Autumn Sutherlin (Abilene Christian University, USA)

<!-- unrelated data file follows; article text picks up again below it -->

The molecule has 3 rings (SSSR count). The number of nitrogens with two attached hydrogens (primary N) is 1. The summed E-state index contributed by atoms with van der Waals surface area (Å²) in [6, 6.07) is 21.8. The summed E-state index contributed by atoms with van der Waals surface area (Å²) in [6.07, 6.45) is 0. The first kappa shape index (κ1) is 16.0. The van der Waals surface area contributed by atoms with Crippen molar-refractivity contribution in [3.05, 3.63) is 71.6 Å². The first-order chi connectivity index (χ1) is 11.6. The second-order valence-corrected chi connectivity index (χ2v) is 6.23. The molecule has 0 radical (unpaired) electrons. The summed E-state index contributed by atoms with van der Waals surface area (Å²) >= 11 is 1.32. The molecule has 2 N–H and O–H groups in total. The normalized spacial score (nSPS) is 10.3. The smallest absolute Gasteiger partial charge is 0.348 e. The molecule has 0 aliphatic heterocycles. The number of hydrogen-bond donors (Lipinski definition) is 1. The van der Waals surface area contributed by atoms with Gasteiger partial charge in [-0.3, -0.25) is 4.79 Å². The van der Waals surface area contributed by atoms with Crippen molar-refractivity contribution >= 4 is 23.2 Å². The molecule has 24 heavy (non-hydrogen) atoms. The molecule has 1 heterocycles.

In a first semester biochemistry course, students did assigned reading followed by just-in-time teaching warm-up questions, which they responded to online before class. Class consisted of mini-lectures based on answers to the warm-up questions interspersed with clicker questions, followed by peer instruction. In peer instruction, if 30-70% of the students got the correct answer on the clicker question, students worked in small groups to come to a consensus. This protocol allowed me to find areas of content where students were struggling and to focus on areas that require higher order thinking skills. The performance on exams of this year’s class was compared to the previous year’s class. On two of the four exams the treatment group performed statistically significantly better on exams. Pre- and post-attitudinal studies along with course evaluations showed that the students appreciated the use of the warm-up and peer instruction questions.